According to the present invention, the physical nodes 108 are aggregated into one or more logical nodes 302 to utilize the channel capacity of the modulators 104 most efficiently by taking into account the expected peak subscriber usage of the physical nodes 108. For example, assume that the modulator bank 104 includes ten modulators, each capable of carrying ten program streams. The combiner 106 combines these modulated signals into one ten-channel frequency-division multiplexed output. The splitter 300 distributes this channel set 200 to each physical node 108 within the logical node 302.
According to this example, the modulator bank 104 has a channel capacity of 100 dedicated point-to-point program streams. According to the present invention, physical nodes 108 are aggregated into a logical node 302 so that ideally the expected peak subscriber usage is matched to the modulator capacity, or at least selected so that actual subscriber usage is unlikely to exceed modulator capacity. Here, expected peak subscriber usage refers to the expected maximum number of simultaneously active subscribers within a logical node. An active subscriber refers to a subscriber requiring access to a dedicated program stream. Of course, peak subscriber usage is related to the peak rate ((expected maximum number of simultaneously active subscribers within a physical node)/(total number of subscribers within the physical node)). Peak subscriber usage rate may be defined as peak subscriber usage/modulator capacity. In this example, assume that four physical nodes 108 having a cumulative expected peak subscriber usage of 80 subscribers are aggregated into one logical node 302 to access the 100 program streams of the modulator bank 104. The system is thus designed for an expected 80% peak subscriber usage rate, allowing a 20% safety margin for situations in which actual subscriber usage may exceed the expected number. The safety number in this example is arbitrary and may be set to other values depending upon the expected deviation from the expected subscriber usage number.
Aggregating physical nodes in this manner permits efficient allocation of network resources. For example, if only one physical node having an expected peak subscriber usage of five subscribers were serviced by the modulator bank, then the hardware overhead (the modulator bank, etc.) for the associated neighborhood would be unacceptably high. However, by aggregating that low-usage node with other nodes, subscriber usage by the resulting logical node is far more economically efficient.
Still referring to the example, the peak rates of the physical nodes within the logical node may begin to rise such that the subscriber usage rate of the logical node consistently exceeds 80 or even 100%. The present invention solves this problem by scaling up the network to make more program streams available to the physical nodes.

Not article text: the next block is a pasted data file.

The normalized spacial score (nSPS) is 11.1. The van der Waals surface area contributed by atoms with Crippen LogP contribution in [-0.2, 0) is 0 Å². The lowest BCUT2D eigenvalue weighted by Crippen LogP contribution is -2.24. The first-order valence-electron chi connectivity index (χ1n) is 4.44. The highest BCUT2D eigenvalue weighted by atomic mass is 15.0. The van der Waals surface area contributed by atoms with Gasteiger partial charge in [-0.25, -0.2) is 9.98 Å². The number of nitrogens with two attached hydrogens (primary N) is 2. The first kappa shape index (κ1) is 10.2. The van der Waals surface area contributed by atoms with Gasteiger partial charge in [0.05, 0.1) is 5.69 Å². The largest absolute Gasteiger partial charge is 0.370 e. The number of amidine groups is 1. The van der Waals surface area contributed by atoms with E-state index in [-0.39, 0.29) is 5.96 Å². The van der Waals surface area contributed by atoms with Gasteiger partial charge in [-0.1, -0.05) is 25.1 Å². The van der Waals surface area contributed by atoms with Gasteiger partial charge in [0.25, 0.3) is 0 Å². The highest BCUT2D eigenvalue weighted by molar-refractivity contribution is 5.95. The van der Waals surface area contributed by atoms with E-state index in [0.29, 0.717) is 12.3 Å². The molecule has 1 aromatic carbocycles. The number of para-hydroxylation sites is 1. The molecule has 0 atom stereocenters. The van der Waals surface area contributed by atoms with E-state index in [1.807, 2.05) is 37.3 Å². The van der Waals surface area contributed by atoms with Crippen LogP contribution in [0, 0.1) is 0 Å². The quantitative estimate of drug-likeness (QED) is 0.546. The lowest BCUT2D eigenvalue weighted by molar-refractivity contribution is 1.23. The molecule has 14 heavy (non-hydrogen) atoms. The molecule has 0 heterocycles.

The bottleneck in making program streams available to the physical nodes 108 occurs at the modulator bank 104. The media servers 100 and ATM switch 102 typically have the capacity to handle far more program streams than one typical bank of modulators 104. Accordingly, as shown in FIG. 4, the network may be scaled up to take advantage of this extra capacity by adding another bank of modulators 400, another combine 402/splitter 404, and an associated logical node 406. These modulators 400 may modulate the program streams onto the same set of carders as the pre-existing modulator bank 104. Alternatively, the added modulator bank 400 may modulate the program streams onto different carriers. In either case, the added modulator bank 400 provides a new set of dedicated communications links between the media servers 100 and the subscribers 110 in the newly created logical node 406. The system designer would reallocate one or more physical nodes 108 from the existing logical node 302 to the new logical node 406 so that the expected subscriber usage of each logical node roughly matches the channel capacity of the associated modulator bank (taking into account the safety margin) as the subscriber usage for the logical node changes over time. Further, as new neighborhoods are added to the network, the new physical nodes can be allocated among preexisting logical nodes or incorporated into a new logical node.
While the invention has been described with reference to numerous specific details, one of ordinary skill in the art will recognize that the invention can be embodied in other specific forms without departing from the spirit of the invention. Thus, one of ordinary skill in the art would understand that the invention is not to be limited by the foregoing illustrative details, but rather is to be defined by the appended claims.
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|U.S. Classification||370/233, 370/486, 725/95, 725/119, 348/E07.071|
|International Classification||H04N7/173, H04Q11/04, H04L12/56|
|Cooperative Classification||H04L2012/5613, H04L2012/5615, H04L2012/5616, H04N7/17318, H04Q11/0478, H04L2012/561, H04L2012/5642|
|European Classification||H04Q11/04S2, H04N7/173B2|
|Apr 5, 1996||AS||Assignment|
Owner name: TIME WARNER ENTERTAINMENT COMPANY, L.P. D/B/A TIME
Free format text: ASSIGNMENT OF ASSIGNORS INTEREST;ASSIGNORS:ADAMS, MICHAEL B.;WILLIAMSON, LOUIS D.;REEL/FRAME:007880/0959;SIGNING DATES FROM 19960326 TO 19960329
|Mar 22, 2001||FPAY||Fee payment|
Year of fee payment: 4
|Mar 15, 2005||FPAY||Fee payment|
Year of fee payment: 8
|Feb 27, 2009||FPAY||Fee payment|
Year of fee payment: 12
|Apr 14, 2015||AS||Assignment|
Owner name: TIME WARNER CABLE ENTERPRISES LLC, NEW YORK
Free format text: MERGER AND CHANGE OF NAME;ASSIGNORS:TIME WARNER ENTERTAINMENT COMPANY, L.P.;TIME WARNER CABLE ENTERPRISES LLC;REEL/FRAME:035407/0716
Effective date: 20120928